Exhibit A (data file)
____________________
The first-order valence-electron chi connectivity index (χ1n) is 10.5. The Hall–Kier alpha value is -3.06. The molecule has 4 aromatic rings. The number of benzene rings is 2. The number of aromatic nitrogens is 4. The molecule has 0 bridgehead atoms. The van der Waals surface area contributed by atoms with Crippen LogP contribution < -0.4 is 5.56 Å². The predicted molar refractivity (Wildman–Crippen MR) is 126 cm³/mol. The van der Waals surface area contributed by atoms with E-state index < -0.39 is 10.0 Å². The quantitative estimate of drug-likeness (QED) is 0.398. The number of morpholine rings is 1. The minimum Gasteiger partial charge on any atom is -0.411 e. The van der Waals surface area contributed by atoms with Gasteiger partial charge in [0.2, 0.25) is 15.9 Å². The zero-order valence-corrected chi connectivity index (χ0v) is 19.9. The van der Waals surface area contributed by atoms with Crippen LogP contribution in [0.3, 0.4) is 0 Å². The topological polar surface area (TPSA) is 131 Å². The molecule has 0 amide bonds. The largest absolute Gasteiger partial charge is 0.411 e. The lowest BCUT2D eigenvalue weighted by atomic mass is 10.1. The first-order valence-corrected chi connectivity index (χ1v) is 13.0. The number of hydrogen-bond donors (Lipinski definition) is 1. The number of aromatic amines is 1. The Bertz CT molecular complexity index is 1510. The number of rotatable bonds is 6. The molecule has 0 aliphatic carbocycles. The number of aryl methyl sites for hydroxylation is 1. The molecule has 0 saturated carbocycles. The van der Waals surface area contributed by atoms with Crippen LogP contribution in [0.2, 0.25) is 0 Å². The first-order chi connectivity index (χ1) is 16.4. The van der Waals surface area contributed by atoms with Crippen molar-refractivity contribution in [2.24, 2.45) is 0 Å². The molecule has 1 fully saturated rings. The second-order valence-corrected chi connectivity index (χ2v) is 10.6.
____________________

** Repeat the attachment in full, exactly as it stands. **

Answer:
The first-order valence-electron chi connectivity index (χ1n) is 10.5. The Hall–Kier alpha value is -3.06. The molecule has 4 aromatic rings. The number of benzene rings is 2. The number of aromatic nitrogens is 4. The molecule has 0 bridgehead atoms. The van der Waals surface area contributed by atoms with Crippen LogP contribution < -0.4 is 5.56 Å². The predicted molar refractivity (Wildman–Crippen MR) is 126 cm³/mol. The van der Waals surface area contributed by atoms with E-state index < -0.39 is 10.0 Å². The quantitative estimate of drug-likeness (QED) is 0.398. The number of morpholine rings is 1. The minimum Gasteiger partial charge on any atom is -0.411 e. The van der Waals surface area contributed by atoms with Gasteiger partial charge in [0.2, 0.25) is 15.9 Å². The zero-order valence-corrected chi connectivity index (χ0v) is 19.9. The van der Waals surface area contributed by atoms with Crippen LogP contribution in [0.3, 0.4) is 0 Å². The topological polar surface area (TPSA) is 131 Å². The molecule has 0 amide bonds. The largest absolute Gasteiger partial charge is 0.411 e. The lowest BCUT2D eigenvalue weighted by atomic mass is 10.1. The first-order valence-corrected chi connectivity index (χ1v) is 13.0. The number of hydrogen-bond donors (Lipinski definition) is 1. The number of aromatic amines is 1. The Bertz CT molecular complexity index is 1510. The number of rotatable bonds is 6. The molecule has 0 aliphatic carbocycles. The number of aryl methyl sites for hydroxylation is 1. The molecule has 0 saturated carbocycles. The van der Waals surface area contributed by atoms with Crippen LogP contribution in [0.2, 0.25) is 0 Å². The first-order chi connectivity index (χ1) is 16.4. The van der Waals surface area contributed by atoms with Crippen molar-refractivity contribution in [2.24, 2.45) is 0 Å². The molecule has 1 fully saturated rings. The second-order valence-corrected chi connectivity index (χ2v) is 10.6.